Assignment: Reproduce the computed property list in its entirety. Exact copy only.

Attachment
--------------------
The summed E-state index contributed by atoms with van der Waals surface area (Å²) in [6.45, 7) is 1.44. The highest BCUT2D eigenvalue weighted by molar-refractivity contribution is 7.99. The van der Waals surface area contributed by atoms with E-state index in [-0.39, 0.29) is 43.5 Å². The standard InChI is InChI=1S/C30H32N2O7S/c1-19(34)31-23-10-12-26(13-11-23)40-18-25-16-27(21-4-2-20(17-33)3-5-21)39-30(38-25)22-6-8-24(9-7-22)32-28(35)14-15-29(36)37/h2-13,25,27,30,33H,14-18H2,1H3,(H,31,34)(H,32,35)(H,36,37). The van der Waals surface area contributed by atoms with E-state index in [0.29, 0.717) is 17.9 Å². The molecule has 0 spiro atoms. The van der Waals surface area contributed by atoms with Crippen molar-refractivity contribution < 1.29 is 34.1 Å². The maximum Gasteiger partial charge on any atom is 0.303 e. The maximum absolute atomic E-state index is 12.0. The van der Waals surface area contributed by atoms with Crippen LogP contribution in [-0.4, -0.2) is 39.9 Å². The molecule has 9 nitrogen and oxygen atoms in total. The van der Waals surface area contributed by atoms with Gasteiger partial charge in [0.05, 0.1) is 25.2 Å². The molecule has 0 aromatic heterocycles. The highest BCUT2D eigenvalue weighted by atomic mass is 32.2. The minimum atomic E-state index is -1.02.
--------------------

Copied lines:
The summed E-state index contributed by atoms with van der Waals surface area (Å²) in [6.45, 7) is 1.44. The highest BCUT2D eigenvalue weighted by molar-refractivity contribution is 7.99. The van der Waals surface area contributed by atoms with E-state index in [-0.39, 0.29) is 43.5 Å². The standard InChI is InChI=1S/C30H32N2O7S/c1-19(34)31-23-10-12-26(13-11-23)40-18-25-16-27(21-4-2-20(17-33)3-5-21)39-30(38-25)22-6-8-24(9-7-22)32-28(35)14-15-29(36)37/h2-13,25,27,30,33H,14-18H2,1H3,(H,31,34)(H,32,35)(H,36,37). The van der Waals surface area contributed by atoms with E-state index in [0.29, 0.717) is 17.9 Å². The molecule has 0 spiro atoms. The van der Waals surface area contributed by atoms with Crippen molar-refractivity contribution < 1.29 is 34.1 Å². The maximum Gasteiger partial charge on any atom is 0.303 e. The maximum absolute atomic E-state index is 12.0. The van der Waals surface area contributed by atoms with Crippen LogP contribution in [-0.4, -0.2) is 39.9 Å². The molecule has 9 nitrogen and oxygen atoms in total. The van der Waals surface area contributed by atoms with Gasteiger partial charge in [0.05, 0.1) is 25.2 Å². The molecule has 0 aromatic heterocycles. The highest BCUT2D eigenvalue weighted by atomic mass is 32.2. The minimum atomic E-state index is -1.02.